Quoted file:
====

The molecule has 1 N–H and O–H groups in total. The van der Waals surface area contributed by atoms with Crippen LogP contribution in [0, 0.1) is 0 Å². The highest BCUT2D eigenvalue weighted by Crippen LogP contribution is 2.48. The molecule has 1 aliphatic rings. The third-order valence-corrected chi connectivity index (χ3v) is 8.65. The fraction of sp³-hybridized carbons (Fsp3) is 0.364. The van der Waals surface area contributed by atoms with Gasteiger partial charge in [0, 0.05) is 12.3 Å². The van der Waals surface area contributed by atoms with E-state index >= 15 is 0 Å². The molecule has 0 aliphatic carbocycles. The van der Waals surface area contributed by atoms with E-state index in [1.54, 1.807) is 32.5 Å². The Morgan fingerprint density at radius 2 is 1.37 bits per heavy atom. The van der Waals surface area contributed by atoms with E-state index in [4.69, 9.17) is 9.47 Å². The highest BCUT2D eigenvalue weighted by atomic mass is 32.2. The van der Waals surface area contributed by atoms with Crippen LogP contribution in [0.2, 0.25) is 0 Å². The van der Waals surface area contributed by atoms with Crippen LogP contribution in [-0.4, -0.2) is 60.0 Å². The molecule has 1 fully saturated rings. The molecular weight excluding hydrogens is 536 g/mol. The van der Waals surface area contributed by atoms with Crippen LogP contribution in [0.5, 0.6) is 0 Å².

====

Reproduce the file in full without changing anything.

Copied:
The molecule has 1 N–H and O–H groups in total. The van der Waals surface area contributed by atoms with Crippen LogP contribution in [0, 0.1) is 0 Å². The highest BCUT2D eigenvalue weighted by Crippen LogP contribution is 2.48. The molecule has 1 aliphatic rings. The third-order valence-corrected chi connectivity index (χ3v) is 8.65. The fraction of sp³-hybridized carbons (Fsp3) is 0.364. The van der Waals surface area contributed by atoms with Gasteiger partial charge in [0, 0.05) is 12.3 Å². The van der Waals surface area contributed by atoms with E-state index >= 15 is 0 Å². The molecule has 0 aliphatic carbocycles. The van der Waals surface area contributed by atoms with E-state index in [1.54, 1.807) is 32.5 Å². The Morgan fingerprint density at radius 2 is 1.37 bits per heavy atom. The van der Waals surface area contributed by atoms with E-state index in [4.69, 9.17) is 9.47 Å². The highest BCUT2D eigenvalue weighted by atomic mass is 32.2. The van der Waals surface area contributed by atoms with Crippen LogP contribution in [0.2, 0.25) is 0 Å². The van der Waals surface area contributed by atoms with Crippen LogP contribution in [-0.4, -0.2) is 60.0 Å². The molecule has 1 fully saturated rings. The molecular weight excluding hydrogens is 536 g/mol. The van der Waals surface area contributed by atoms with Crippen LogP contribution in [0.5, 0.6) is 0 Å².